Tour de France 2021: Full statement from the riders’s union after stage three crash controversy

The first sprint stage prompted a major backlash from the pros

Tour de France peloton at the start of stage three
Tour de France peloton at the start of stage three
(Image credit: Tim de Waele/Getty Images)

The professional rider’s union has released a statement after the crash controversy on stage three of the Tour de France 2021. 

Following a string of major crashes on the first sprint stage of this year’s Tour, there was a backlash from riders who raised concerns about safety out on the course. 

The concerns from the riders centred around the technical high-speed finish in Pontivy, Brittany, as sprint trains fought for position with general classification squads on tight and winding roads, resulting in a number of significant crashes. 

According to reports, riders had requested before the stage that the general classification race be neutralised 8km from the finish rather than the usual 3km cut-off, allowing GC teams to sit up and so the sprinters could fight for the stage victory, but the request was supposedly turned down. 

On the morning of stage four, the professional riders’s union the CPA (Cyclistes Professionnels Associés), released a statement on behalf of the Tour peloton, saying riders wished to share their dissatisfaction with the safety measures in place on stage three.

The statement said: “Following the crashes during the third stage of the Tour de France, the riders have been discussing how they wish to proceed to show their dissatisfaction with safety measures in place and demand their concerns are taken seriously. Their frustration about foreseeable and preventable action is enormous.

“The riders wish to stress their respect for their sponsors, their sports groups, the organiser, their international institution. Supporters are very important to them – and this is why they will be riding today.”

A deleted tweet from the CPA immediately after the stage reveals the organisation wasn't initially so critical of the route, calling it a "compelling and dramatic final" as Tim Merlier (Alpecin-Fenix) won his first Tour stage. 

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The peloton was expected to held a small protest at the start of stage four from Redon to Fougères, stopping for one minute at kilometre zero and taking the first 10km slowly. 

According to the CPA, the peloton also wishes to set up a meeting with the UCI to adapt the 3km GC cut-off during stage races to avoid similar crash-riddled stages.

>>> 'We cannot continue like this': Riders and team bosses give their verdict on crash-fuelled start to Tour de France 2021 

In response to stage three, UCI boss David Lappartient said the roads used on the course “were fine, a consistent width and with no traffic islands.” 

Lappartient said the crashes were caused by rider error and were compounded by the high speeds because the stage finished at the bottom of a steep valley in Pontivy.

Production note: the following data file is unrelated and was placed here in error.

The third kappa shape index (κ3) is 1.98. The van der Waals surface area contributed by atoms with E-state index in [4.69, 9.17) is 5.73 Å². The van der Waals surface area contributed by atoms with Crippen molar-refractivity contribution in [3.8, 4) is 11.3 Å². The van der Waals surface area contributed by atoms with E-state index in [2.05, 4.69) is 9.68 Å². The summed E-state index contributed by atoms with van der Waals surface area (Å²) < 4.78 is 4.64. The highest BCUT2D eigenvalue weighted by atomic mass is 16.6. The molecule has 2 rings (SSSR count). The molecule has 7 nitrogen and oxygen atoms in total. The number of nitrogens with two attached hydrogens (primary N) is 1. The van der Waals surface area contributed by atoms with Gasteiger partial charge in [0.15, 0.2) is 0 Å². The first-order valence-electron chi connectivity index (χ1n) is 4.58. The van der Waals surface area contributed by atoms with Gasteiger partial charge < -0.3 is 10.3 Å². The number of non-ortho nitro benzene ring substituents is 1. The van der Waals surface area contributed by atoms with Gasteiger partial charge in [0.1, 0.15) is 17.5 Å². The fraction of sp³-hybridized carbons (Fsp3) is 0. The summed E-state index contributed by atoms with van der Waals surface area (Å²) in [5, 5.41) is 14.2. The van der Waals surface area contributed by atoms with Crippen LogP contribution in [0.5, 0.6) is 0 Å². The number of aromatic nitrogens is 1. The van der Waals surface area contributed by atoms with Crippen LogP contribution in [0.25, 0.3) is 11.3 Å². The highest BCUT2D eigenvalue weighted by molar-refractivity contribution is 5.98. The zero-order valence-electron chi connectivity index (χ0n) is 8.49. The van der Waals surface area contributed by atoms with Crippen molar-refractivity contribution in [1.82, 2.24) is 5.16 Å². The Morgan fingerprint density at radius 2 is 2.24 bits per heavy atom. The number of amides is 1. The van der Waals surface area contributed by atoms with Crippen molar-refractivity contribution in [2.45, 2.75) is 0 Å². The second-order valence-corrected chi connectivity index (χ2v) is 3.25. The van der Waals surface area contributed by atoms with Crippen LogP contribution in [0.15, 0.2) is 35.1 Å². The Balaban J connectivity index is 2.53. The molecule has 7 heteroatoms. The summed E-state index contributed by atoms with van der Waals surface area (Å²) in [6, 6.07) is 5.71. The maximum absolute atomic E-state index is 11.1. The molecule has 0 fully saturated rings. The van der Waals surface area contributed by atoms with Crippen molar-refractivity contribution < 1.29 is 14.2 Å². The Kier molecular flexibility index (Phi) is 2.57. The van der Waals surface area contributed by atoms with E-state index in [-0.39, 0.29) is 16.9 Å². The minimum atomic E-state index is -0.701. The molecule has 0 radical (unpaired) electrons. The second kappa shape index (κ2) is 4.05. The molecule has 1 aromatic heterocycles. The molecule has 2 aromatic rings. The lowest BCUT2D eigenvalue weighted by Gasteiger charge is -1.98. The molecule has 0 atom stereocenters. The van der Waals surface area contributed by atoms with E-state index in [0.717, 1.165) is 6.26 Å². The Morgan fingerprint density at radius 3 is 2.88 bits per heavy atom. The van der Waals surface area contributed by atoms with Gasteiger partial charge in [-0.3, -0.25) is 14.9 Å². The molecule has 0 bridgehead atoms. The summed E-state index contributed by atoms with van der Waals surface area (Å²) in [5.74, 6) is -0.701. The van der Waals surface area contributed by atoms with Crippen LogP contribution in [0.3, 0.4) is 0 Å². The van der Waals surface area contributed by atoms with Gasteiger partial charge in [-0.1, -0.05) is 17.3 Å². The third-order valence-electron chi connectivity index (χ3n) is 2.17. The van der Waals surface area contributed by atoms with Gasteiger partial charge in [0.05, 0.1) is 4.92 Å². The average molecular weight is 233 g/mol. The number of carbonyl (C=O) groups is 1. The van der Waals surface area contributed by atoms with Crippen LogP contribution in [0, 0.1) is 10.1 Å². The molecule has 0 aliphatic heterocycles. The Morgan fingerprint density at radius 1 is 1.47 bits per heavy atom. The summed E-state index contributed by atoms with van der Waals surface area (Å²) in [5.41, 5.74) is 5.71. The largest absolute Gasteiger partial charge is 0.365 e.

He said: “The majority of crashes are due to lack of attention, but I can understand, they are so stressed out all day.” 

Full CPA statement to stage three safety concerns  

Following the crashes during the third stage of the Tour de France, the riders have been discussing how they wish to proceed to show their dissatisfaction with safety measures in place and demand their concerns are taken seriously. Their frustration about foreseeable and preventable action is enormous.

The riders wish to stress their respect for their sponsors, their sports groups, the organiser, their international institution. Supporters are very important to them – and this is why they will be riding today.

In return, the riders of the Tour de France ask for the same respect – respect for their safety.

For this reason they are asking the UCI to setup discussions with all race stakeholders to adapt the 3 km rule during stage races. This could avoid circumstances such as those which occurred in yesterday's stage.

Through this course of action, the riders intend to show their understanding to all parties and to open up to a constructive dialogue rather than create difficulties for cycling and the fans. However, riders and CPA are determined to pursue changes for the safety and physical integrity of athletes. These changes are more necessary than ever.

Alex Ballinger
Alex Ballinger

Alex is the digital news editor for CyclingWeekly.com. After gaining experience in local newsrooms, national newspapers and in digital journalism, Alex found his calling in cycling, first as a reporter and now as news editor responsible for Cycling Weekly's online news output.

Since pro cycling first captured his heart during the 2010 Tour de France (specifically the Contador-Schleck battle) and joining CW in 2018, Alex has covered three Tours de France, multiple editions of the Tour of Britain, and the World Championships, while both writing and video presenting for Cycling Weekly. He also specialises in fitness writing, often throwing himself into the deep end to help readers improve their own power numbers. 

Away from journalism, Alex is a national level time triallist, avid gamer, and can usually be found buried in an eclectic selection of books.